Students who are citizens of another country are considered international students in the college application process. Students with U.S. citizenship, or those who have Lawful Permanent Residence (green card), are not classified as international applicants, even if their permanent home is outside the U.S. One website that provides international students with a good overview of the many aspects of studying in the U.S. is called EduPass: http://www.edupass.org/. This site offers guidelines and advice regarding passports and visas, standardized testing, scholarships, and financing your education.
Typically, colleges require that students whose first language is not English take the Test of English as a Foreign Language (TOEFL.) Arrangements to take this test can be made with Northwood’s International Student Coordinator. Many students take the test twice, and find that their scores improve on the second test. Northwood recommends that students allow plenty of time to take the test twice: once during junior year, and again the summer before or during senior year. Students must send official results of their TOEFL directly to colleges. Once a student knows where he is applying, he can send the scores via the TOEFL website: www.ETS.org/toefl
Demonstrating Interest in Colleges
When making an admission decision, many colleges consider how interested a student is in their institution. How can students demonstrate interest? By signing up online to receive admission materials, meeting with the admission representative when he or she visits Northwood in the fall, attending local college fairs and information sessions, and visiting campus.
We recognize that visiting colleges may present a particular challenge to international students. It is, however, important to do so for several reasons. As mentioned above, it shows colleges that you are sincerely interested in attending their institutions. More importantly, it allows you, the student, to see for yourself what a college and the people who go there are like.
Students can make arrangements to visit colleges on their own; they are also able to ask the college counseling office for advice and suggestions. Some companies offer college tour programs for high school students and will arrange everything for you – accommodations, transportation, and the details of the college visits. There is typically an itinerary which may allow a student to choose between visiting two colleges, but the list of colleges is pre-determined. One such company is www.college-visits.com.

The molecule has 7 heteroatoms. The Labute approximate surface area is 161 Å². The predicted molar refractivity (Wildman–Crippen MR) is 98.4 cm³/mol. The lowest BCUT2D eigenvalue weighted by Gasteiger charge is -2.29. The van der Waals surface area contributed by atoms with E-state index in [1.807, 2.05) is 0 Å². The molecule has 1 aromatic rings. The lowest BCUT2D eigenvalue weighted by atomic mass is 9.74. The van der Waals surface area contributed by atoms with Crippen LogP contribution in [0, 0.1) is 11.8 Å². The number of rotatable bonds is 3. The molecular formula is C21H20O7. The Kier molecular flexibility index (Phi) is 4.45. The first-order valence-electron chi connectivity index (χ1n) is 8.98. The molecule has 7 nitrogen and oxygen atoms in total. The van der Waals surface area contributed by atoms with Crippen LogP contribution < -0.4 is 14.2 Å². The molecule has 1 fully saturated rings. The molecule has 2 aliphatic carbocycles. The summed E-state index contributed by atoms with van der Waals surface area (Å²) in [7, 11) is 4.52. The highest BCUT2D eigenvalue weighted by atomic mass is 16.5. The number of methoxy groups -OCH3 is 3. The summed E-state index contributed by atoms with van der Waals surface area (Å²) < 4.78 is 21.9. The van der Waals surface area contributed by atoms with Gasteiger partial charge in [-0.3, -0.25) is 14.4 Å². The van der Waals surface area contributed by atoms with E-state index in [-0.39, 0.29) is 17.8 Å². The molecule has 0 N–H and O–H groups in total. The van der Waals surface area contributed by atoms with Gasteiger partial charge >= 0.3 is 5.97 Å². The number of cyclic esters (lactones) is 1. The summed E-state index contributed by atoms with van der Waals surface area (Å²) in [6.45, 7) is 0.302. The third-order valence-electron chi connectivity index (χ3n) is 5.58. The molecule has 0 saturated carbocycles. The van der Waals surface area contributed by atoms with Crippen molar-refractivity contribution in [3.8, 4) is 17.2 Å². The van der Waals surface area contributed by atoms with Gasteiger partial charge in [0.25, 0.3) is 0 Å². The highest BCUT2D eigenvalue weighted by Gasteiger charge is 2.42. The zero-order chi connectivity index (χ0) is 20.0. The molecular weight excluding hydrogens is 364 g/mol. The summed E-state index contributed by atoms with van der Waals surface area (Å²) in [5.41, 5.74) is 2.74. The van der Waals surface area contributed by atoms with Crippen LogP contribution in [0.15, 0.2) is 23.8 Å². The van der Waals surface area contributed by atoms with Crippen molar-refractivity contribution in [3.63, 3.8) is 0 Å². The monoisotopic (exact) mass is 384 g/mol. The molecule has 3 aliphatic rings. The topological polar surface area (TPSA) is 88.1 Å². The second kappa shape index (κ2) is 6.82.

Visiting even a couple of colleges will help you determine what kind of college or university is best for you. On school breaks, perhaps you can spend time in Boston or NYC, or go home with a friend & explore the local colleges. Even if you don’t want to attend college in New York City, visiting a women’s college such as Barnard will give you a sense of what that experience would be like at another college. Taking a tour at Boston University would give you a sense of what it might feel like to attend a large, urban research university.
Plan ahead and use the school vacations to visit colleges, or return to the U.S. early in the fall or stay later in the spring. Visiting colleges is an invaluable experience as you consider your educational future. Rather than relying on someone else’s opinion, form your own and decide which college offers YOU the best educational and personal opportunities.
Applying Using Your Legal Name
You must use your legal name, the one on your passport, when applying to college, and verify that this same exact name appears on all of your credentials – standardized tests, transcripts, financial certification, and any other correspondence with the college. A misplaced hyphen or spacing will affect how your credentials are processed. Confirm with the Academic Dean that the name on your passport is the name on your Northwood’s transcript.
U.S. colleges typically require international students to provide proof of financial support for their education. The College Board produces a form that many colleges use.
Other colleges have their own form. Some require that this certification is provided with the application; others ask for it later in the spring. If you are applying early decision or action, plan to work with your financial institution at home early in the fall to provide the necessary documentation; return to Northwood with multiple official copies with the appropriate signatures and seals. If you are applying regular decision, plan to return from winter break with the completed paperwork. Check with each individual college to determine requirements and deadlines.
Scholarships and Financial Assistance
Colleges determine whether or not they will consider international students for financial aid and merit-based scholarships. For the 2009-2010 academic year, some colleges that were offering need-based financial assistance to international students included Lehigh University, Columbia University, College of Notre Dame, and Washington University in St. Louis. Often, admission is more competitive for international students who seek admission to these universities that grant need-based aid. Some colleges that considered international students for merit-based funding for the 2009-2010 academic year included Boston College, Boston University, and Cornell University.
Requirements, deadlines and eligibility vary from one college to the next, and may change; be sure to check each individual college or university’s website for updated and accurate information.